- Papa’s Early Screeds
Things really get going about a hundred pages into the first volume of Cambridge University Press’s projected seventeen volumes of the complete letters of Ernest Hemingway. It is May 1918, and the character we have come to know, the exuberant and eager eighteen-year-old from Oak Park, Illinois, is heading off to the Italian front in World War I as a member of the American Red Cross Ambulance Service, serving the Italian Army. For the first time in the narrative of Hemingway’s life that these letters chart, tension enters the story. The readers know more than the young Hemingway does about what will happen to him in just two months, and the naïve, giddy breeziness that color his letters becomes a cruel irony, one that might have been repeated a million times over by similar young men across the world. As he writes to a colleague from the Kansas City Star in early June: “I go to the front tomorrow. Oh Boy!!! I’m glad I’m in it,” an eagerness to enter the war that sounds like a boy’s joy over an impending trip to the amusement park. As with much of Hemingway’s WWI experience, the hellacious responsibility of adulthood and the incredible fearlessness of a soldier are comingled with the unmistakable innocence of childhood. As Hemingway would recall during the WWII, “I was an awful dope when I went to the last war. I can remember just thinking that we were the home team and the Austrians were the visiting team.” Hemingway is simply too young and too inexperienced to know what he is in for; readers, on the other hand, are reading with the knowledge of WWI and the impossible scope of its carnage. Most readers of this volume will also be aware that Hemingway was seriously wounded on July 8, 1918, just a week or so after he reported to the Red Cross headquarters in Schio, a small town in northern Italy. Carlos Baker’s groundbreaking 1969 biography refers to the Hemingway of this time as having “boyish exuberance” that “seemed boundless.” Indeed, even in photographs after the near-death experience, a convalescing Hemingway is always smiling: on too-large crutches, when hobbling with a cane, in a wheelchair, or in traction in a Milan hospital bed.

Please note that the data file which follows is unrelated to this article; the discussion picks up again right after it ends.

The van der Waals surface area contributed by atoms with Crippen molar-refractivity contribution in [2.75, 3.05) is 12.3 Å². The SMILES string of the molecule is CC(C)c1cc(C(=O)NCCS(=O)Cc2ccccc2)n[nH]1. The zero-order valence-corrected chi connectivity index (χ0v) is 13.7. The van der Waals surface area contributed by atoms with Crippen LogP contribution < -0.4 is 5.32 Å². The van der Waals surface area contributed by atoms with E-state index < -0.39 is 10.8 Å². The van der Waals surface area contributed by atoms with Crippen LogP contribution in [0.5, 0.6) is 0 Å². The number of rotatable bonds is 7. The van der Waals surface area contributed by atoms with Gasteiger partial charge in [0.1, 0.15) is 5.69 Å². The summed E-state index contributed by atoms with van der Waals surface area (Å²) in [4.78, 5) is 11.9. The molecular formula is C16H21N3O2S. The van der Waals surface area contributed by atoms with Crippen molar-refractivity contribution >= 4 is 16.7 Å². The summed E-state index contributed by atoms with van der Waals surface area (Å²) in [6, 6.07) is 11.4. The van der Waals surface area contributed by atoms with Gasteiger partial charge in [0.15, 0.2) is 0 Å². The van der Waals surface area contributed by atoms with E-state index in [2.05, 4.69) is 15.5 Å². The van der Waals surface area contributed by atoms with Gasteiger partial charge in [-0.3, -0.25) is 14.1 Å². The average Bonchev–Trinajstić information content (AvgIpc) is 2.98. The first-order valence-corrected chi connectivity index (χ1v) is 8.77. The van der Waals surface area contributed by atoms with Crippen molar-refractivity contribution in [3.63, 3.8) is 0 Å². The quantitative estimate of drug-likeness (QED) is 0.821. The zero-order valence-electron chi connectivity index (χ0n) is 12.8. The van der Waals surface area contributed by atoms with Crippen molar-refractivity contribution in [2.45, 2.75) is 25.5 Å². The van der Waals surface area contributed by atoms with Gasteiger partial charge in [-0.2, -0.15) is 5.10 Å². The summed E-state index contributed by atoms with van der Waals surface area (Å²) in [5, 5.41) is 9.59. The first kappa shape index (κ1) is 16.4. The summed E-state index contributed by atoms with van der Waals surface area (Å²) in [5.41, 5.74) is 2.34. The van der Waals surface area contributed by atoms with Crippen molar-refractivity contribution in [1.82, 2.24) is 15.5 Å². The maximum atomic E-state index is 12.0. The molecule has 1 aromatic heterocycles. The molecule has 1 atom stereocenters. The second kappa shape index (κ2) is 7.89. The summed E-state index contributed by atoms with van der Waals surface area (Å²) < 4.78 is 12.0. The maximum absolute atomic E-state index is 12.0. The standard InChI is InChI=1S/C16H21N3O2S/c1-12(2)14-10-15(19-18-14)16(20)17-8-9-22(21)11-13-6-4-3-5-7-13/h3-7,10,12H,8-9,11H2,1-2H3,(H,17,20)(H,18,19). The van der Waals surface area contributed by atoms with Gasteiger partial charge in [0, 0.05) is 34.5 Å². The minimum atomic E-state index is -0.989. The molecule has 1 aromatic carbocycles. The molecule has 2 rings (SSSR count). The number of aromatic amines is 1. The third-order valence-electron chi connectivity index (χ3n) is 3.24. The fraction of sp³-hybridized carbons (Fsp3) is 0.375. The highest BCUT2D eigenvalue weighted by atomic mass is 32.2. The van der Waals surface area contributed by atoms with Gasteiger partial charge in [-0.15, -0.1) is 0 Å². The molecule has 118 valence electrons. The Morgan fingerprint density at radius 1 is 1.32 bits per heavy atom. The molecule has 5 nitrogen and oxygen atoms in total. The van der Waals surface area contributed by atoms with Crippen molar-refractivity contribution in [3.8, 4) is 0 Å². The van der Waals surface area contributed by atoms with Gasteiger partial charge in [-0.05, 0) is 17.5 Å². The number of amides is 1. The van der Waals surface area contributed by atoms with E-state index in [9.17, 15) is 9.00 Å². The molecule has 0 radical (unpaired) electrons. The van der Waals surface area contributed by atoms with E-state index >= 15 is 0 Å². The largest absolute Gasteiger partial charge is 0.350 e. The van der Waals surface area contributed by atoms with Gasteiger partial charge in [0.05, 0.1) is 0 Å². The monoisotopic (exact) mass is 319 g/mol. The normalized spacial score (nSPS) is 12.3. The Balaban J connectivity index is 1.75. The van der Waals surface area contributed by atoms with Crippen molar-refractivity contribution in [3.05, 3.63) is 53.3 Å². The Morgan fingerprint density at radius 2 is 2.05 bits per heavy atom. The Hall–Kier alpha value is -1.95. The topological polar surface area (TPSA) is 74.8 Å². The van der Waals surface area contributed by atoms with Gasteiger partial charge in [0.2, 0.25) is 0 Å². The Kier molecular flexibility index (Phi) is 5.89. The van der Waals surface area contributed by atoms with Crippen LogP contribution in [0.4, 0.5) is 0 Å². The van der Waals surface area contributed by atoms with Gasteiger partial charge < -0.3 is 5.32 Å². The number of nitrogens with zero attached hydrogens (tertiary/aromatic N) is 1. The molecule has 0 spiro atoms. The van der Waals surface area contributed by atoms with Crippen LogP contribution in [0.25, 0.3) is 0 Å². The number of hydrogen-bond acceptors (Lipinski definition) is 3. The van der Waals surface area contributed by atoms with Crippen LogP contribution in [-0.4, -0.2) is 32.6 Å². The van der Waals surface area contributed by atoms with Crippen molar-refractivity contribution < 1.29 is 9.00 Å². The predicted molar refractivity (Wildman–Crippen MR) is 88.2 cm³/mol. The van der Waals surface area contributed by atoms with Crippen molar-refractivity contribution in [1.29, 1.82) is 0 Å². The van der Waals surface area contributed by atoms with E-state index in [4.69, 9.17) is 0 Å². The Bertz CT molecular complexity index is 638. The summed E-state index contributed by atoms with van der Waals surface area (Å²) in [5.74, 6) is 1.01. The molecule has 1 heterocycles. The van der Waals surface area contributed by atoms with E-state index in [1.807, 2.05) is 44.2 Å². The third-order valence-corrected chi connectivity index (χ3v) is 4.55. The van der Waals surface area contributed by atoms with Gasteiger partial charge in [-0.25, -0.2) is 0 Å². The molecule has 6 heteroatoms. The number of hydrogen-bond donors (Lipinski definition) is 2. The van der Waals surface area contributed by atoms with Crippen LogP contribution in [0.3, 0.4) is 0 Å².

Although virtually any scholar of American literature is familiar with Hemingway’s long and magnificent August 1918 letter home to his parents—“when there is a direct hit your pals get spattered all over you”—this volume includes ten letters that were written in between his wounding and the writing of that letter. Of those ten, five are published here for the first time. In a never-before-published cable to his family of 16 July he writes, “Wounded in legs by trench mortar; not serious; will receive valor medal; will walk in about ten days,” a prediction that turned out to be overly optimistic.
This volume is a model of exemplary scholarship, with all information scrupulously and at times obsessively noted and contextualized. The editors, Sandra Spanier (also the General Editor) and Robert W. Trogdon, have provided an impeccable range of descriptions to each of Hemingway’s arcane references: foreign words (or Hemingway’s version of them) and cities; Hemingway’s associates, friends, and family members; his Red Cross service; his Kansas City Star journalism experiences. The back matter includes a thirty-page catalogue of letters, including the recipient, in a chronological list; the volume also provides brief biographies of more than fifty of Hemingway’s correspondents.
Central to the challenge of the colossal task of assembly that Spanier and her team have undertaken is the sheer impossibility of the survival of all or even most of Hemingway’s letters from a century ago. As the editors themselves acknowledge, letters to the two principal love interests from this period—Agnes Von Kurowsky and Hadley Richardson—are underrepresented. Von Kurowsky, the American nurse with whom Hemingway fell in love...